Maternal bereavement shortly before or during pregnancy and risk of postpartum psychotic illness: a population-based study from Denmark and Sweden
Authors Warselius P, Cnattingius S, Li J, Wei D, Valdimarsdottir UA, Kosidou K, Reutfors J, Olsen J, Vestergaard M, Obel C, László KD
Received 26 November 2018
Accepted for publication 27 February 2019
Published 24 April 2019 Volume 2019:11 Pages 285—298
Checked for plagiarism Yes
Review by Single-blind
Peer reviewers approved by Dr Colin Mak
Peer reviewer comments 3
Editor who approved publication: Professor Henrik Toft Sørensen
Pauline Warselius,1 Sven Cnattingius,1 Jiong Li,2 Dang Wei,3 Unnur Anna Valdimarsdottir,4,5 Kyriaki Kosidou,3,6 Johan Reutfors,1 Jørn Olsen,2,7 Mogens Vestergaard,8,9 Carsten Obel,8,9 Krisztina D László3
1Department of Medicine Solna, Karolinska University Hospital and Karolinska Institutet, Stockholm, Sweden; 2Department of Clinical Epidemiology, Aarhus University, Aarhus, Denmark; 3Department of Public Health Sciences, Karolinska Institutet, Stockholm, Sweden; 4Department of Medical Epidemiology and Biostatistics, Karolinska Institutet, Stockholm, Sweden; 5Faculty of Medicine, University of Iceland, Reykjavik, Iceland; 6Centre for Epidemiology and Community Medicine, Stockholm County’s Health Care District, Stockholm, Sweden; 7Department of Epidemiology, School of Public Health, University of California, Los Angeles, CA, USA; 8Department of Public Health, Aarhus University, Aarhus, Denmark; 9Research Unit and Section for General Practice, Department of Public Health, University of Aarhus, Aarhus, Denmark
Purpose: Postpartum psychosis is a rare but severe complication following childbirth, with unknown etiology. This study investigated whether the death of a close family member — a source of severe stress — the year before or during pregnancy was associated with an increased risk of psychotic illness in the postpartum period among women without and with a history of psychiatric disorder.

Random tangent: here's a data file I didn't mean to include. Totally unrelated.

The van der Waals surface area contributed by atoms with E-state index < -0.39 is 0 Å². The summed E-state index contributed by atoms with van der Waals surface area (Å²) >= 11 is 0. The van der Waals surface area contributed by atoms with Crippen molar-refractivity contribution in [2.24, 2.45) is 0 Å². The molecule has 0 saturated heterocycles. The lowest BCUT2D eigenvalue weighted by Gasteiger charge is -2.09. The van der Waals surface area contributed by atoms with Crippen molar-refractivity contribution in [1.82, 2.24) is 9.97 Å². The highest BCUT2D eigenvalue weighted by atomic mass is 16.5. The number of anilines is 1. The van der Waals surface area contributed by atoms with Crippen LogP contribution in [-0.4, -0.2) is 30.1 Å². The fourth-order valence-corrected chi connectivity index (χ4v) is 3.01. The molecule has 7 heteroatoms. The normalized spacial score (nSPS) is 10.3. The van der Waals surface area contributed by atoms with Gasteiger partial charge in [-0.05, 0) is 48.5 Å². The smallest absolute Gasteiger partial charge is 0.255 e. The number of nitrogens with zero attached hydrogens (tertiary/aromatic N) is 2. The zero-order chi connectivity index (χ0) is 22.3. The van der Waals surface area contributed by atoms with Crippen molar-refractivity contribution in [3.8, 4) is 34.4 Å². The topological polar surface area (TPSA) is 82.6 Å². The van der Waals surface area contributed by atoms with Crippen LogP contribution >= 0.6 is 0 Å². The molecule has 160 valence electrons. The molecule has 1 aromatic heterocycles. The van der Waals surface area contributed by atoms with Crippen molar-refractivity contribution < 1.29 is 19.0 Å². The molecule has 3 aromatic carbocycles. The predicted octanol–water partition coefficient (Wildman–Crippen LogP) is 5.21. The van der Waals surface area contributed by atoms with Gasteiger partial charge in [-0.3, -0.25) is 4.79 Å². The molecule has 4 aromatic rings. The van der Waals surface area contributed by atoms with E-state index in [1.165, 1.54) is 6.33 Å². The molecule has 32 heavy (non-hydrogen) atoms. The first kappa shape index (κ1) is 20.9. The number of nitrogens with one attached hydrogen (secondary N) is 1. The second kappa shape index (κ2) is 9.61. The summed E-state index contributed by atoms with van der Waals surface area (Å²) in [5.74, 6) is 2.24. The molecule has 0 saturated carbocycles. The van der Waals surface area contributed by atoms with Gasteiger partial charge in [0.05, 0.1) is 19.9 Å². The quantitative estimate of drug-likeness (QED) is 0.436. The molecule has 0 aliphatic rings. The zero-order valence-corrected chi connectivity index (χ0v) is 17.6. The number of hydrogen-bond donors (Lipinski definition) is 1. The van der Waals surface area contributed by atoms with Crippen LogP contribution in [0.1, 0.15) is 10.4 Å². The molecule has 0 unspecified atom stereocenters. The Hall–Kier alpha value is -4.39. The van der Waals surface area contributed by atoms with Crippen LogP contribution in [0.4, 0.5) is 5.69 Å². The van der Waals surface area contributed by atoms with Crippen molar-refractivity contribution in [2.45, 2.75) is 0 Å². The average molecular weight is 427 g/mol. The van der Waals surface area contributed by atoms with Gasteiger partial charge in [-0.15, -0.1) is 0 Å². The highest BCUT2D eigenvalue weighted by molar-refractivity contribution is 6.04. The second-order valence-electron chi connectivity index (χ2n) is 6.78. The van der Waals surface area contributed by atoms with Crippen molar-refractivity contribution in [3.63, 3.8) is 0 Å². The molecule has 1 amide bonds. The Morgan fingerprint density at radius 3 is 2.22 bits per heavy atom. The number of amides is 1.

Methods: We studied live births in Denmark during 1978–2008 and births in Sweden during 1973–2006 (n=5,246,978). Information on death of women’s relatives and partners and sociodemographic, health-, and pregnancy-related factors was obtained through linkage with nationwide registries.
Results: The death of a close relative the year before or during pregnancy was not associated with psychotic illness during the first 90 days postpartum among women without (adjusted HR 1.02, 95% CI 0.76–1.37) or with a history of psychiatric disorder (HR 0.96, 95% CI 0.74–1.25). Similarly, there was no association between bereavement and risk of postpartum psychosis according to the timing of the loss (the year before or during pregnancy), the relative’s cause of death (natural or unnatural), or the woman’s relationship to the deceased (parent/sibling or partner/older child).
Conclusions: Death of a close relative, one of the most severe sources of stress, before or during pregnancy was not associated with postpartum psychosis. Therefore, these data do not support the hypothesis that severely stressful life events, such as bereavement around the time of pregnancy, are associated with postpartum psychosis.
Keywords: postpartum, psychosis, bereavement, stress, pregnancy, cohort study
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